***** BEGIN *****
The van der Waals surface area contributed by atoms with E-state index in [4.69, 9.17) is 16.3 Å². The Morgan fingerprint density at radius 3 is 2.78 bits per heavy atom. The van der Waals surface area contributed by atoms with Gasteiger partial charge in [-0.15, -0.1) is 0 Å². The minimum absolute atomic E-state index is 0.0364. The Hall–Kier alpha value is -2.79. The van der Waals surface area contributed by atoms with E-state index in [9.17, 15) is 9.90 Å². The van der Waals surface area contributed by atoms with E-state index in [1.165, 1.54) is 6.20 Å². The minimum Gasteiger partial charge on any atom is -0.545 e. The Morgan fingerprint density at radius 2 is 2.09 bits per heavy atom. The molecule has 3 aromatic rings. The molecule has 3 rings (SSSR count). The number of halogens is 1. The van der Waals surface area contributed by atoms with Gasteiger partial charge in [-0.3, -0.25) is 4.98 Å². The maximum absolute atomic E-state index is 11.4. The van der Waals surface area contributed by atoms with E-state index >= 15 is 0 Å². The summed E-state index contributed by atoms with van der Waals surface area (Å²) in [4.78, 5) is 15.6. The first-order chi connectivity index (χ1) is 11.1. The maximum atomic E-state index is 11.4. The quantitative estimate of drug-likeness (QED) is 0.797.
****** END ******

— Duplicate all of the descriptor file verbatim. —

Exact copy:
The van der Waals surface area contributed by atoms with E-state index in [4.69, 9.17) is 16.3 Å². The Morgan fingerprint density at radius 3 is 2.78 bits per heavy atom. The van der Waals surface area contributed by atoms with Gasteiger partial charge in [-0.15, -0.1) is 0 Å². The minimum absolute atomic E-state index is 0.0364. The Hall–Kier alpha value is -2.79. The van der Waals surface area contributed by atoms with E-state index in [9.17, 15) is 9.90 Å². The van der Waals surface area contributed by atoms with E-state index in [1.165, 1.54) is 6.20 Å². The minimum Gasteiger partial charge on any atom is -0.545 e. The Morgan fingerprint density at radius 2 is 2.09 bits per heavy atom. The molecule has 3 aromatic rings. The molecule has 3 rings (SSSR count). The number of halogens is 1. The van der Waals surface area contributed by atoms with Gasteiger partial charge in [-0.3, -0.25) is 4.98 Å². The maximum absolute atomic E-state index is 11.4. The van der Waals surface area contributed by atoms with E-state index >= 15 is 0 Å². The summed E-state index contributed by atoms with van der Waals surface area (Å²) in [4.78, 5) is 15.6. The first-order chi connectivity index (χ1) is 11.1. The maximum atomic E-state index is 11.4. The quantitative estimate of drug-likeness (QED) is 0.797.